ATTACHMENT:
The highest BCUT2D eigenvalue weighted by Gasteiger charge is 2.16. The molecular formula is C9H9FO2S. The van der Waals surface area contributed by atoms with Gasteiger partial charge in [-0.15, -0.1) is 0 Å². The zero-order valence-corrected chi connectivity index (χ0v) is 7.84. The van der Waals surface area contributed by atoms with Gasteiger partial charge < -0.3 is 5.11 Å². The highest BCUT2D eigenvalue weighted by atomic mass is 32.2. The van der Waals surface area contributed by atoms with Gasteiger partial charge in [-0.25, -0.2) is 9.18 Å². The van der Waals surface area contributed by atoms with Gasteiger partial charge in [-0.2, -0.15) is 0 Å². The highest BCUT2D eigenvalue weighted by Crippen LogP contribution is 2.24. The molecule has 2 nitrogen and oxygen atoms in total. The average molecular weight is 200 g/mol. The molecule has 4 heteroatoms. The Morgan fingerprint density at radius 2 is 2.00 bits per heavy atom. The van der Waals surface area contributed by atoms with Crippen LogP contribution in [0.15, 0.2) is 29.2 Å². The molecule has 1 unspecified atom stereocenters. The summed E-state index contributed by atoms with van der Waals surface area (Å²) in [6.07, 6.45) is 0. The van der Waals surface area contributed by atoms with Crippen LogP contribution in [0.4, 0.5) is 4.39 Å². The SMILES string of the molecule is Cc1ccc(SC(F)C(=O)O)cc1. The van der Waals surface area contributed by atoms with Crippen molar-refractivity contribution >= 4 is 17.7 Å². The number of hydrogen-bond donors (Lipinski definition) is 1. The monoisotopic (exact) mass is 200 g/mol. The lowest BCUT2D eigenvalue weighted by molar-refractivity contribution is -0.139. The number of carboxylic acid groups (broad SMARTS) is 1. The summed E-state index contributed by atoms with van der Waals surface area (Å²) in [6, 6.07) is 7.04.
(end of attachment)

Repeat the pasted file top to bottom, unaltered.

The highest BCUT2D eigenvalue weighted by Gasteiger charge is 2.16. The molecular formula is C9H9FO2S. The van der Waals surface area contributed by atoms with Gasteiger partial charge in [-0.15, -0.1) is 0 Å². The zero-order valence-corrected chi connectivity index (χ0v) is 7.84. The van der Waals surface area contributed by atoms with Gasteiger partial charge < -0.3 is 5.11 Å². The highest BCUT2D eigenvalue weighted by atomic mass is 32.2. The van der Waals surface area contributed by atoms with Gasteiger partial charge in [-0.25, -0.2) is 9.18 Å². The van der Waals surface area contributed by atoms with Gasteiger partial charge in [-0.2, -0.15) is 0 Å². The highest BCUT2D eigenvalue weighted by Crippen LogP contribution is 2.24. The molecule has 2 nitrogen and oxygen atoms in total. The average molecular weight is 200 g/mol. The molecule has 4 heteroatoms. The Morgan fingerprint density at radius 2 is 2.00 bits per heavy atom. The van der Waals surface area contributed by atoms with Crippen LogP contribution in [0.15, 0.2) is 29.2 Å². The molecule has 1 unspecified atom stereocenters. The summed E-state index contributed by atoms with van der Waals surface area (Å²) in [6.07, 6.45) is 0. The van der Waals surface area contributed by atoms with Crippen LogP contribution in [0.4, 0.5) is 4.39 Å². The SMILES string of the molecule is Cc1ccc(SC(F)C(=O)O)cc1. The van der Waals surface area contributed by atoms with Crippen molar-refractivity contribution >= 4 is 17.7 Å². The number of hydrogen-bond donors (Lipinski definition) is 1. The monoisotopic (exact) mass is 200 g/mol. The lowest BCUT2D eigenvalue weighted by molar-refractivity contribution is -0.139. The number of carboxylic acid groups (broad SMARTS) is 1. The summed E-state index contributed by atoms with van der Waals surface area (Å²) in [6, 6.07) is 7.04.